Why Taiwan local news outlets run same news regarding coronavirus?

Teng gave a keynote speech on “Taiwanese journalism in the post-Covid era” at National Central Library (國家圖書館) in Taipei.  (Courtesy of RSF)

TAIPEI (The China Post) — Media Watch CEO His-Hua Teng (滕西華) said Tuesday that the consistency of COVID-19 news coverage from different news outlets was very high since the pandemic broke out, which must have had to do with the amendment of the Communicable Disease Control Act (CDCA, 傳染病防治法) in March.    

Speaking at the second Taiwan International Journalism Conference (TIJC) organized by Reporters Without Borders, Teng gave a keynote speech on “Taiwanese journalism in the post-COVID era” at National Central Library (國家圖書館) in Taipei.   

According to the amendment of the CDCA, the government, which established the Central Epidemic Command Center (CECC), has also sanctioned those who spread false COVID-19 information in response to the pandemic.    

Against this backdrop, only the government can publish first-hand data of the pandemic and those who spread false information related to disease control measures during the existence of the CECC may face serious fines.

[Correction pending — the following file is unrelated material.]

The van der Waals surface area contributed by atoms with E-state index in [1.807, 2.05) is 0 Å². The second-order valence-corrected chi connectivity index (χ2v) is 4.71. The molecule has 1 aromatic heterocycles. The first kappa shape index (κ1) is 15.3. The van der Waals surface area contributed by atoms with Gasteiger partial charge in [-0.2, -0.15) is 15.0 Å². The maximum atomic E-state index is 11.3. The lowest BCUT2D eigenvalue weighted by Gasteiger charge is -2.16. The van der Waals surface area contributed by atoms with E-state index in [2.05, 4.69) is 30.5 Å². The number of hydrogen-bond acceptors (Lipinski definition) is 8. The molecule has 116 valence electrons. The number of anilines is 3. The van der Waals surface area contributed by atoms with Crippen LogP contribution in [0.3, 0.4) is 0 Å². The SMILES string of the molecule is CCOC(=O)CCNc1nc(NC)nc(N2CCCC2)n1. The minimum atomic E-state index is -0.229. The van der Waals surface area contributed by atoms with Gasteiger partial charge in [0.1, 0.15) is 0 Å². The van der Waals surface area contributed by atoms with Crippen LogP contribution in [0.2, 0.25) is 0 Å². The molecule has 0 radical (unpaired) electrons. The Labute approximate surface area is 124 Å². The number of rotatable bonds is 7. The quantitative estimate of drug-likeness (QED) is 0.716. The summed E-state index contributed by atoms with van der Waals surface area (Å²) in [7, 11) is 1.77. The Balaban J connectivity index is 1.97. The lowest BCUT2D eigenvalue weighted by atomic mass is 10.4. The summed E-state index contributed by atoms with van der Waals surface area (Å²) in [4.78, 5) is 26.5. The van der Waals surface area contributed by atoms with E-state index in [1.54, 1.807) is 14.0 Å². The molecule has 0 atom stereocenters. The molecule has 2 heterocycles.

The anti-China sentiment, which has flared up in recent months, and the declining trust in Taiwanese media are also two important factors, Teng said.   

As a result, if the media or experts question the government’s preventive measures, they may come under attack from online trolls.  

Comparing this with the outbreak of SARS in 2003, Teng said that when the Internet wasn’t around, most reporters went to the scenes, such as hospitals, schools, or communities to dig out any information, instead of turning to the government authority.

Teng remarked that as the ruling party has full control nowadays, the media can only report the news released by the CECC.

This may hider the media from having different voices or experts’ opinions in their COVID-19 reports, which led to the high consistency of the news coverage.

“The government has not lied to some extent, but it is not known whether it has told the whole truth or not,” Teng added.     

However, she believed that as the outbreak subsides, public fears of a pandemic would disappear and people’s doubts about the government will grow.